LCNC-SEC-10: Security Logging and Monitoring Failures

Risk Rating *

Prevalence Detectability Exploitability Technical Impact
2 2 3 2

The Gist

No-code/low-code applications often lack a comprehensive audit trail, produce none or insufficient logs, or overshare access to sensitive logs.


No-code/low-code applications often rely on vendors to generate logs and monitoring data. In many cases, logs are either insufficient or not being collected, impeding security investigations and failing to satisfy compliance requirements.

Furthermore, applications often lack a comprehensive audit trail, preventing change management processes and inquiries. Finding out who introduced a change becomes an intractable challenge.

Example Attack Scenarios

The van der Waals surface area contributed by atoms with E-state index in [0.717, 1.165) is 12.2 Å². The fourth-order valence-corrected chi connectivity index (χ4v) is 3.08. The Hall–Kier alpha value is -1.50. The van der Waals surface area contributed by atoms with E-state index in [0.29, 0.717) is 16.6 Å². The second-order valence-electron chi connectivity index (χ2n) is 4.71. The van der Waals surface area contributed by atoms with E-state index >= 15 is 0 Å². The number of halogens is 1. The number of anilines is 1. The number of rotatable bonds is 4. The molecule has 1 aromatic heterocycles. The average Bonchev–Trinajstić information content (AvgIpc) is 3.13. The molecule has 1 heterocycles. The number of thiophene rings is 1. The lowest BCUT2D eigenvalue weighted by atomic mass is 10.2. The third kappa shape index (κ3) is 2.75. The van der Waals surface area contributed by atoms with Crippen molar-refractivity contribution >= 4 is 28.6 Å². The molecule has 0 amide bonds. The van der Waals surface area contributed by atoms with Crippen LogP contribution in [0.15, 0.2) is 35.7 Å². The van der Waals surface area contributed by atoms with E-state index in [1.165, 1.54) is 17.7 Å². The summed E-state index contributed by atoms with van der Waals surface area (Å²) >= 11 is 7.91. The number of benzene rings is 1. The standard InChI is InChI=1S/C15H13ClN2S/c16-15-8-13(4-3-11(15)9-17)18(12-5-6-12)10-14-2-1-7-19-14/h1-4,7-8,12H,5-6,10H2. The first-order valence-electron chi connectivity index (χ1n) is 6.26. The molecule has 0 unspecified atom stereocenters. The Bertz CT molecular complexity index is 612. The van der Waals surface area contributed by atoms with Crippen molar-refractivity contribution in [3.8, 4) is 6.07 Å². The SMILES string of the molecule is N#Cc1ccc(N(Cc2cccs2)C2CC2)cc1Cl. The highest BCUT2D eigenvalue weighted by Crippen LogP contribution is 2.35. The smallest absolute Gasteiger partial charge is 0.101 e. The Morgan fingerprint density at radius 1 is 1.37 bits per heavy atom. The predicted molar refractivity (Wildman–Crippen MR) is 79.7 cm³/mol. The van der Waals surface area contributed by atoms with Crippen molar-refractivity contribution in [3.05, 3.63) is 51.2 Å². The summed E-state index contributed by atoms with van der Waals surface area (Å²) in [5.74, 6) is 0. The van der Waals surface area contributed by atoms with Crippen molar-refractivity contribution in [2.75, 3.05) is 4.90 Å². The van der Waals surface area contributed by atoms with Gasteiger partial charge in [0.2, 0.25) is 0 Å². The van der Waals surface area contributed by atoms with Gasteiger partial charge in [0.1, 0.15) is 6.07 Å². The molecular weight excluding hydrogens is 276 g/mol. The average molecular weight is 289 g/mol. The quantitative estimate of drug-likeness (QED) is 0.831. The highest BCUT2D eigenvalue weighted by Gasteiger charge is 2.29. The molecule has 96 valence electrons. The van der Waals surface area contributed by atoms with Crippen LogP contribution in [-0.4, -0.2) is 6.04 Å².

Scenario #1

App logs are turned off. When a breach attempt occurs, security teams are unable to determine who accessed the app and what did they try to do.

Scenario #2

A business-critical application stops functioning following a change. Since multiple changes have occurred, each resulting in an application update, it is challenging to find which developer has introduced the particular change that caused the issue. Developers would have to review each application version manually to locate the problematic version. Since every application “save” translates to an update, the number of updates would make a manual process prohibitively expensive. On some platforms, developers can only review the application’s current version, so they won’t be able to find or revert to a stable version.

How to Prevent

  • Leverage platform built-in capabilities to collect user access and platform audit logs.
  • Where applicable, instrument applications with logging mechanisms to provide extra visibility.
  • Ensure logs are not contaminated with sensitive data by configuring the platform to avoid logging raw application data.